"It's no surprise that there are many people interested in active surveillance and how we can be doing it better," says Kevin Shee, MD, PhD.
In this video, Kevin Shee, MD, PhD, describes the background for the European Urology study ““The Impact of Delayed Radical Prostatectomy on Recurrence Outcomes After Initial Active Surveillance: Results from a Large Institutional Cohort.” Shee is a urology resident at the University of California, San Francisco.
Please describe the background for this study.
We all know that active surveillance is the standard of care for low-risk prostate cancer. This is endorsed by all of our major guidelines, the AUA, the EAU, the National Comprehensive Cancer Network. So I think it's no surprise that there are many people interested in active surveillance and how we can be doing it better. One of the more concerning studies was done by the AUA Quality Registry, the AQUA study, by Dr. Cooperberg here at UCSF, showing that adoption of active surveillance is actually still suboptimal. I think the numbers, although they have increased from the past, it's from about 27% to 60%, in the past few years or so, we obviously would like to see that percentage much higher. And I think part of the reason why providers are worried about adopting active surveillance for some of these patients is that they're just worried that some of these patients in their initial biopsy may have been under sampled or they may have been missing higher risk disease that may end up posing a problem for the patient later on. And so I think in this setting, sometimes they're more willing to suggest the need for surgery or radiation or more definitive therapy for some of their patients that we think will do well on active surveillance. That was really the background of the study, and we wanted to investigate, for patients that, for example, do have low-risk disease initially and upgraded while on active surveillance, we wanted to see if the definitive therapy was pushed out, say, 12 months after an upgrade compared to patients who either got surgery right away, or were on active surveillance and got surgery, we wanted to study whether or not that delay really made a big difference.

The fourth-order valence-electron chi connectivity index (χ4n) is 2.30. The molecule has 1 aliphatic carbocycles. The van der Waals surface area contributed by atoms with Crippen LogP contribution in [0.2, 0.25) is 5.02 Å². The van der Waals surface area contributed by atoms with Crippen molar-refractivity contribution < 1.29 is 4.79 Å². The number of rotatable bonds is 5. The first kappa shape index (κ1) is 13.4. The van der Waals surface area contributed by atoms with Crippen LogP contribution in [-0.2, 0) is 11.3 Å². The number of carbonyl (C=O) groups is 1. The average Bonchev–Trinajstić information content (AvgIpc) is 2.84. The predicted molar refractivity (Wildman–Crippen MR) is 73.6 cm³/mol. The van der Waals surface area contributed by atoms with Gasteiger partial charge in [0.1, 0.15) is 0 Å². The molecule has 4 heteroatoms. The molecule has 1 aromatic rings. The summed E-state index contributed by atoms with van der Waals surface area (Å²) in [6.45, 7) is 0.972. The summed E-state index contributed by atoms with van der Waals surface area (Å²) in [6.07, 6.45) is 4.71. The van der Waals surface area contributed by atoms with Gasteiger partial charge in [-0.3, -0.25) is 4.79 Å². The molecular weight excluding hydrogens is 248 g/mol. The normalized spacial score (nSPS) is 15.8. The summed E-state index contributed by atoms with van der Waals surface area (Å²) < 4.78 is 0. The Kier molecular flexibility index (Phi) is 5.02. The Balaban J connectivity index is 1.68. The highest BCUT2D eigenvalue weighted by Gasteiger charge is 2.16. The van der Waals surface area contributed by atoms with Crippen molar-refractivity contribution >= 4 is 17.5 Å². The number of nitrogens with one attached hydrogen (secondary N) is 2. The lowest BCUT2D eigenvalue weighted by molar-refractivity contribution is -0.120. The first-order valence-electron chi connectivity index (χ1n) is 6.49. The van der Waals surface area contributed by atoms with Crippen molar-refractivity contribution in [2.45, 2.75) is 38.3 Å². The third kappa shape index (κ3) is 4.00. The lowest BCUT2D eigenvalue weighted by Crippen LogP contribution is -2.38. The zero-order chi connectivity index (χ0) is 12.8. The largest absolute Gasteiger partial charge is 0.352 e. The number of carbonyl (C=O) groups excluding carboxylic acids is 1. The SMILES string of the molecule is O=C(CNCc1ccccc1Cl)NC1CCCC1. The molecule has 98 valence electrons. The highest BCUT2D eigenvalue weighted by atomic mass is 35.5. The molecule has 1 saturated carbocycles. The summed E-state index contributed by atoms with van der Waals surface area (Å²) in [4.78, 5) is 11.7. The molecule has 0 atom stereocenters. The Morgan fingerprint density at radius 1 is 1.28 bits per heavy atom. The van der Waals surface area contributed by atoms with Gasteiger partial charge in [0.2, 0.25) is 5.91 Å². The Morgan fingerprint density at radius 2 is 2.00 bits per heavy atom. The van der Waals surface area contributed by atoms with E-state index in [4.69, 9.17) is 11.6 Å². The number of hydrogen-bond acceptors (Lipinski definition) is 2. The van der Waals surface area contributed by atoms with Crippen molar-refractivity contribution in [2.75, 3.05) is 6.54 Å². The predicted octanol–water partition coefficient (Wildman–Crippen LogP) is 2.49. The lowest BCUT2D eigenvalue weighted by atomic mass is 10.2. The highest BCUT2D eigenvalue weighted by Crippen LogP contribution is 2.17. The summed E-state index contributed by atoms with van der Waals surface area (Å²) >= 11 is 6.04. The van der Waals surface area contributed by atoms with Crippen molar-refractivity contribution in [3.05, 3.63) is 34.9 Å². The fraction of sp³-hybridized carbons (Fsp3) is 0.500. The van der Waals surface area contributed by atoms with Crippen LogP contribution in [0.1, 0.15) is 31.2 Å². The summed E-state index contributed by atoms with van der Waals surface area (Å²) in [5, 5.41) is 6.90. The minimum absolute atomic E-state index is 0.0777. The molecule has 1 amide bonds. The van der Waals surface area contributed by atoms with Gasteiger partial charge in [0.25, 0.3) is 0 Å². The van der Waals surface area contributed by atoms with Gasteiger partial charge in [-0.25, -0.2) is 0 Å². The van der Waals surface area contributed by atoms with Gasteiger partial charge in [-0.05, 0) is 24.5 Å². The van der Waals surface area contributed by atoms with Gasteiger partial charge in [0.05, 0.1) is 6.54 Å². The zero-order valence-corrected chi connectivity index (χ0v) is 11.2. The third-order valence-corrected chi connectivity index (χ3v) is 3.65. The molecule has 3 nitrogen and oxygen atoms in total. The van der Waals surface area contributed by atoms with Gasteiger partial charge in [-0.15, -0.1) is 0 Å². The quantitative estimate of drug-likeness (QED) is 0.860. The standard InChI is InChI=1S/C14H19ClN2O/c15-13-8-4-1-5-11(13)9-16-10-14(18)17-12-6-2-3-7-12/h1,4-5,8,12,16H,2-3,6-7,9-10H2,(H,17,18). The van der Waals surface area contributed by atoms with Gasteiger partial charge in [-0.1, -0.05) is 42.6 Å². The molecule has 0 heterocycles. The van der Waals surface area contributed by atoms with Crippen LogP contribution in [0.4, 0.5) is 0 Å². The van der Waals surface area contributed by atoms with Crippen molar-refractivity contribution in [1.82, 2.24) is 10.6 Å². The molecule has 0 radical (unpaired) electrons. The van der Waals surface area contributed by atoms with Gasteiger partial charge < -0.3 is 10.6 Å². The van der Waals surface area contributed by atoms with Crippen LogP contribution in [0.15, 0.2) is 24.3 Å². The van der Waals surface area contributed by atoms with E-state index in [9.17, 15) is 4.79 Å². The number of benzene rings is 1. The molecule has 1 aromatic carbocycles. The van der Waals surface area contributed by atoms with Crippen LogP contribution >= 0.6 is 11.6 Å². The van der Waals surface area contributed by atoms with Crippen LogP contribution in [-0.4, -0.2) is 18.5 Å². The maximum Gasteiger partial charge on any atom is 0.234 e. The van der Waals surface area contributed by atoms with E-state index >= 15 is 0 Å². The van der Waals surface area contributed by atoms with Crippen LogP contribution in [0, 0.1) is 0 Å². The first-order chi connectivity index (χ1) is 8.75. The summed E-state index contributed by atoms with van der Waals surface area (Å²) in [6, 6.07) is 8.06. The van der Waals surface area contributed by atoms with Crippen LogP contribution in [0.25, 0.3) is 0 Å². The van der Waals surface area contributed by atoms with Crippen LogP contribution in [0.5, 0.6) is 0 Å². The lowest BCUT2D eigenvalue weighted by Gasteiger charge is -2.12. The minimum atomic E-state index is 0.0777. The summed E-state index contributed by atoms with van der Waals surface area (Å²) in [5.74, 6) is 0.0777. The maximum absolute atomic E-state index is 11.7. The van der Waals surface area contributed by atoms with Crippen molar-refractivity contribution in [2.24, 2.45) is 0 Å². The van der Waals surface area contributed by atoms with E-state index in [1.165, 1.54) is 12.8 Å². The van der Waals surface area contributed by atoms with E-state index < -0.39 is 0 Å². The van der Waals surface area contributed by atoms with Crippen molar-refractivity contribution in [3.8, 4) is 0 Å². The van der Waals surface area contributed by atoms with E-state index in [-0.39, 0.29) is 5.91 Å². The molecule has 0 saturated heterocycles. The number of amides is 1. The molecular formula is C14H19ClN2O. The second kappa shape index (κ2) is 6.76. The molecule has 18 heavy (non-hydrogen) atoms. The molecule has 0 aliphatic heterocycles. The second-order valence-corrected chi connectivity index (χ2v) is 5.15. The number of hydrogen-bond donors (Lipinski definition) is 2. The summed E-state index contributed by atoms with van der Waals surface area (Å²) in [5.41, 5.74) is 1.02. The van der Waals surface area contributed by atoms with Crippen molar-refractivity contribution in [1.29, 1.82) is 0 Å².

This transcription was edited for clarity.